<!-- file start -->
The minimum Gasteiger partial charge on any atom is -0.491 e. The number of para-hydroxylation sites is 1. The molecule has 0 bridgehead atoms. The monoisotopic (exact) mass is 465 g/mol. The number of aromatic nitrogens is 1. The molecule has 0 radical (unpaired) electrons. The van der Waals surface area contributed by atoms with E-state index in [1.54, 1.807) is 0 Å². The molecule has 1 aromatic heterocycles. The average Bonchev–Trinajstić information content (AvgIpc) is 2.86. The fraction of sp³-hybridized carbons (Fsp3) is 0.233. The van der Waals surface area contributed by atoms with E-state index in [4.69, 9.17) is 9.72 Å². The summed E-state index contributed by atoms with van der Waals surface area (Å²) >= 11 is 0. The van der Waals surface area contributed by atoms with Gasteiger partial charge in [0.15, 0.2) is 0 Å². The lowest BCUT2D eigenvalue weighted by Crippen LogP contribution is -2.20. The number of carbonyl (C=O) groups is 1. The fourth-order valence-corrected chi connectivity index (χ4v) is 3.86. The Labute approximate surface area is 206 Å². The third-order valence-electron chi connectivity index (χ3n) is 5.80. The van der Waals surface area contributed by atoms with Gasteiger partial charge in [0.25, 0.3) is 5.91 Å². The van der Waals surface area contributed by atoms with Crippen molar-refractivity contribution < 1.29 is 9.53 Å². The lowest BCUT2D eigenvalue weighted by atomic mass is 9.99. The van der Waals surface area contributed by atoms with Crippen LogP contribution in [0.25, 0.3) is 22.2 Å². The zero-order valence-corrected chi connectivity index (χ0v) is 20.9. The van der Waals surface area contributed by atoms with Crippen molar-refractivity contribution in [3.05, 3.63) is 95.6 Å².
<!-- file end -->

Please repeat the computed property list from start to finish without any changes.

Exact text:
The minimum Gasteiger partial charge on any atom is -0.491 e. The number of para-hydroxylation sites is 1. The molecule has 0 bridgehead atoms. The monoisotopic (exact) mass is 465 g/mol. The number of aromatic nitrogens is 1. The molecule has 0 radical (unpaired) electrons. The van der Waals surface area contributed by atoms with E-state index in [1.54, 1.807) is 0 Å². The molecule has 1 aromatic heterocycles. The average Bonchev–Trinajstić information content (AvgIpc) is 2.86. The fraction of sp³-hybridized carbons (Fsp3) is 0.233. The van der Waals surface area contributed by atoms with E-state index in [4.69, 9.17) is 9.72 Å². The summed E-state index contributed by atoms with van der Waals surface area (Å²) >= 11 is 0. The van der Waals surface area contributed by atoms with Gasteiger partial charge in [0.15, 0.2) is 0 Å². The lowest BCUT2D eigenvalue weighted by Crippen LogP contribution is -2.20. The number of carbonyl (C=O) groups is 1. The fourth-order valence-corrected chi connectivity index (χ4v) is 3.86. The Labute approximate surface area is 206 Å². The third-order valence-electron chi connectivity index (χ3n) is 5.80. The van der Waals surface area contributed by atoms with Gasteiger partial charge in [0.25, 0.3) is 5.91 Å². The van der Waals surface area contributed by atoms with Crippen molar-refractivity contribution < 1.29 is 9.53 Å². The lowest BCUT2D eigenvalue weighted by atomic mass is 9.99. The van der Waals surface area contributed by atoms with Crippen LogP contribution in [0.25, 0.3) is 22.2 Å². The zero-order valence-corrected chi connectivity index (χ0v) is 20.9. The van der Waals surface area contributed by atoms with Crippen molar-refractivity contribution in [3.05, 3.63) is 95.6 Å².